Feature Article on Scientific Advice: Paradigm Shift in Scientific Advice Responsible Innovation, Post-Normal Science, and Ecosystemic Approach - Discuss Japan
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Science, No.23  Dec. 18, 2014

Feature Article on Scientific Advice: Paradigm Shift in Scientific Advice Responsible Innovation, Post-Normal Science, and Ecosystemic Approach

Growing expectations and skepticism about “scientific advice”

“Scientific advice,” which provides the government, corporations and individuals with useful technical information, knowledge and judgments on the policy issues related to science and technology, such as “risk” issues in food safety, emerging infectious diseases, climate change, earthquakes, nuclear power and cyber security, and as promotion of science, technology and innovation, is expected to play an increasingly vital role in contemporary society.

HIRAKAWA Hideyuki, Professor, Osaka University

HIRAKAWA Hideyuki, Professor, Osaka University

Scientific advice in Japan has hitherto been undertaken by various deliberative bodies and organizations, including councils and committees attached to government ministries and agencies, regulatory bodies such as the Food Safety Commission, and, regarding comprehensive policies for the promotion and regulation of science, technology and innovation, the Cabinet Office’s Council for Science, Technology and Innovation (CSTI) and academic organizations such as the Science Council of Japan (SCJ). In addition, since the Great East Japan Earthquake and the Fukushima Daiichi nuclear disaster, a plan to introduce the system of “science and technology advisers” has been under examination in order for them to advise the prime minister and other ministers on both the promotion of innovation and emergency response in the event of disasters such as a nuclear accident, and to communicate a unified scientific view on the topic to the public.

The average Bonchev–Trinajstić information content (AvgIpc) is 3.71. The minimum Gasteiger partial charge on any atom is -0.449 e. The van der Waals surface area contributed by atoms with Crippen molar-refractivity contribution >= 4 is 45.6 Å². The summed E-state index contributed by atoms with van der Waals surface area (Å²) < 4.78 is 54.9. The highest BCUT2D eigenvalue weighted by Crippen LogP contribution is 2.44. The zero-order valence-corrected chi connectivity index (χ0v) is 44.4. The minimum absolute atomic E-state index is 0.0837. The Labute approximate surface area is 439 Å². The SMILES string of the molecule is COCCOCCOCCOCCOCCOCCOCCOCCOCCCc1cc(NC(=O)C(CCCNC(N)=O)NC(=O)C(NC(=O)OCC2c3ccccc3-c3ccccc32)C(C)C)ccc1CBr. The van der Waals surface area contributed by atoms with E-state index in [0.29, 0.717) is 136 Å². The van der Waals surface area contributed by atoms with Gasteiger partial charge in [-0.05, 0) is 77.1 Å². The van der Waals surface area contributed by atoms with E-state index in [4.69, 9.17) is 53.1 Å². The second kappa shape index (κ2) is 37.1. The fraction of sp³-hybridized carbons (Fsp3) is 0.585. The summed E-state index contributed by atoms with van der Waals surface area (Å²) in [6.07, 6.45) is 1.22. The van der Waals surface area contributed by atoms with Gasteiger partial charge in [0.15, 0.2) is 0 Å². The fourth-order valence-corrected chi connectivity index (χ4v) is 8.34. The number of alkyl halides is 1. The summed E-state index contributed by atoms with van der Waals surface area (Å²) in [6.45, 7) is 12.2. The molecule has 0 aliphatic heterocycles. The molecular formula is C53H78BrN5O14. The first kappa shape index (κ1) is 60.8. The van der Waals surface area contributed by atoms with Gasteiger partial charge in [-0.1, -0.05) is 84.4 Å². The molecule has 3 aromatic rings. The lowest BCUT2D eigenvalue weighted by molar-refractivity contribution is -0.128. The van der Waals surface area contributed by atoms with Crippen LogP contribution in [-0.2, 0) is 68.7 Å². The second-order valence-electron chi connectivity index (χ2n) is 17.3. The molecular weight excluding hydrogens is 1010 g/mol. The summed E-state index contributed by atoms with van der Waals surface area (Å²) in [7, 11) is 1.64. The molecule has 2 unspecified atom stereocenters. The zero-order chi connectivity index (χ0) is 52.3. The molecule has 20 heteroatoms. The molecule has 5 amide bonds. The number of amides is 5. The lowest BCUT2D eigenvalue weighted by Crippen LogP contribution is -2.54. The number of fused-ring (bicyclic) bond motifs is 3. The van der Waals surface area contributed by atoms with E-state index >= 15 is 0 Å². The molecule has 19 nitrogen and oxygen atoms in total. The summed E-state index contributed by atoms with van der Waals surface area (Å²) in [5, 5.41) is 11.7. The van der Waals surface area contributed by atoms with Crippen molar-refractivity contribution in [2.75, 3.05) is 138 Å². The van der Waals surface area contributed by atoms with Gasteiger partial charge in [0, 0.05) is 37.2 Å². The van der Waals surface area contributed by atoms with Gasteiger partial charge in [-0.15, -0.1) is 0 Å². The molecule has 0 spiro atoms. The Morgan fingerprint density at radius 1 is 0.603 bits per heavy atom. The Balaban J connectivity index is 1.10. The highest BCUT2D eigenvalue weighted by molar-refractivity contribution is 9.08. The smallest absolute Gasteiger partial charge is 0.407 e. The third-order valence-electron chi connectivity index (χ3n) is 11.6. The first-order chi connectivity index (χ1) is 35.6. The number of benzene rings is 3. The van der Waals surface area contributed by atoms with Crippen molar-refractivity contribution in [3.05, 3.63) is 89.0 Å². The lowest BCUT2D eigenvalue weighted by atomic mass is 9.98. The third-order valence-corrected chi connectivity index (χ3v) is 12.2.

This system is based on the model of Chief Scientific Advisers (CSAs) in the United Kingdom. Similar posts are also now in place in New Zealand, Ireland and the Czech Republic, and in 2012, the European Union also appointed a CSA to the President of the European Commission. In the United States, in addition to the advisory bodies such as the Office of Science and Technology Policy (OSTP) and the President’s Council of Advisers on Science and Technology (PCAST), the President is advised by the Science Adviser to the President and the Assistant to the President for Science and Technology. Last fall, the United Nations established the UN Scientific Advisory Board, consisting of twenty-six eminent scientists in natural, social sciences and humanities, including a Japanese scientist, Professor Reiko Kuroda, Tokyo University of Science. The Board’s mission is to provide advice on sustainable development to the UN secretary-general and to executive heads of UN organizations. An international conference Science Advice to Governments: A global conference for leading practitioners, is due to be held in New Zealand in August this year.